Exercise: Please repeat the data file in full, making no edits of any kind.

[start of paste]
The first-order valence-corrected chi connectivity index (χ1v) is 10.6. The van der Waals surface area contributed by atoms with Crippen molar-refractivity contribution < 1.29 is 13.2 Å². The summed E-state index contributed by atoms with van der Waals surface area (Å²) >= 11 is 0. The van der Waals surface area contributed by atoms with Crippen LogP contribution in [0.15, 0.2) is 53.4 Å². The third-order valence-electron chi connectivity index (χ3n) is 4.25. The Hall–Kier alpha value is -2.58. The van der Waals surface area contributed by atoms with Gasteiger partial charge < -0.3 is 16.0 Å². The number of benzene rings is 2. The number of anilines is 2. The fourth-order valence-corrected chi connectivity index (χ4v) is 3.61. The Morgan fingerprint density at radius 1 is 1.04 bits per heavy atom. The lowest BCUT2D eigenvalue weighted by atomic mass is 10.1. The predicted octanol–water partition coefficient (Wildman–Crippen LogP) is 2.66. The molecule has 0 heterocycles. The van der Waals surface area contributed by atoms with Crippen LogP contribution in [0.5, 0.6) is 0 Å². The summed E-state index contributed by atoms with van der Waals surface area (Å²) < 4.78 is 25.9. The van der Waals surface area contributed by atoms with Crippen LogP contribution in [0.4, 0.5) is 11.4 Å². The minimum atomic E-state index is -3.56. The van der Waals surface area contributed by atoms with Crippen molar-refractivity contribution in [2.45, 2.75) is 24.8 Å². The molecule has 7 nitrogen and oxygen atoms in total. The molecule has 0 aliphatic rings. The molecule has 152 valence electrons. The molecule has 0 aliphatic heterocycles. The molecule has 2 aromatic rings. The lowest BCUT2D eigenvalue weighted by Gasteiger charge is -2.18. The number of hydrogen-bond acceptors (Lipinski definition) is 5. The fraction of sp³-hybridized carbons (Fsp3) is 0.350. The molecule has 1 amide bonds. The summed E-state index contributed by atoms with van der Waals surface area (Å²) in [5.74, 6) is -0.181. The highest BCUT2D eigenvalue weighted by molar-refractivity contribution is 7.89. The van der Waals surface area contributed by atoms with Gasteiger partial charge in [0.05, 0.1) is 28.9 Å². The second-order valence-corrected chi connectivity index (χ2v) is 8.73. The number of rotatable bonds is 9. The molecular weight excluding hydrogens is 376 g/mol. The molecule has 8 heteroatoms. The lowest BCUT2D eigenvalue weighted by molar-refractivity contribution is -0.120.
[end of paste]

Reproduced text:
The first-order valence-corrected chi connectivity index (χ1v) is 10.6. The van der Waals surface area contributed by atoms with Crippen molar-refractivity contribution < 1.29 is 13.2 Å². The summed E-state index contributed by atoms with van der Waals surface area (Å²) >= 11 is 0. The van der Waals surface area contributed by atoms with Crippen LogP contribution in [0.15, 0.2) is 53.4 Å². The third-order valence-electron chi connectivity index (χ3n) is 4.25. The Hall–Kier alpha value is -2.58. The van der Waals surface area contributed by atoms with Gasteiger partial charge < -0.3 is 16.0 Å². The number of benzene rings is 2. The number of anilines is 2. The fourth-order valence-corrected chi connectivity index (χ4v) is 3.61. The Morgan fingerprint density at radius 1 is 1.04 bits per heavy atom. The lowest BCUT2D eigenvalue weighted by atomic mass is 10.1. The predicted octanol–water partition coefficient (Wildman–Crippen LogP) is 2.66. The molecule has 0 heterocycles. The van der Waals surface area contributed by atoms with Crippen LogP contribution in [0.5, 0.6) is 0 Å². The summed E-state index contributed by atoms with van der Waals surface area (Å²) < 4.78 is 25.9. The van der Waals surface area contributed by atoms with Crippen LogP contribution in [0.4, 0.5) is 11.4 Å². The minimum atomic E-state index is -3.56. The van der Waals surface area contributed by atoms with Crippen molar-refractivity contribution in [2.45, 2.75) is 24.8 Å². The molecule has 7 nitrogen and oxygen atoms in total. The molecule has 0 aliphatic rings. The molecule has 152 valence electrons. The molecule has 0 aliphatic heterocycles. The molecule has 2 aromatic rings. The lowest BCUT2D eigenvalue weighted by Gasteiger charge is -2.18. The number of hydrogen-bond acceptors (Lipinski definition) is 5. The fraction of sp³-hybridized carbons (Fsp3) is 0.350. The molecule has 1 amide bonds. The summed E-state index contributed by atoms with van der Waals surface area (Å²) in [5.74, 6) is -0.181. The highest BCUT2D eigenvalue weighted by molar-refractivity contribution is 7.89. The van der Waals surface area contributed by atoms with Gasteiger partial charge in [0.05, 0.1) is 28.9 Å². The second-order valence-corrected chi connectivity index (χ2v) is 8.73. The number of rotatable bonds is 9. The molecular weight excluding hydrogens is 376 g/mol. The molecule has 8 heteroatoms. The lowest BCUT2D eigenvalue weighted by molar-refractivity contribution is -0.120.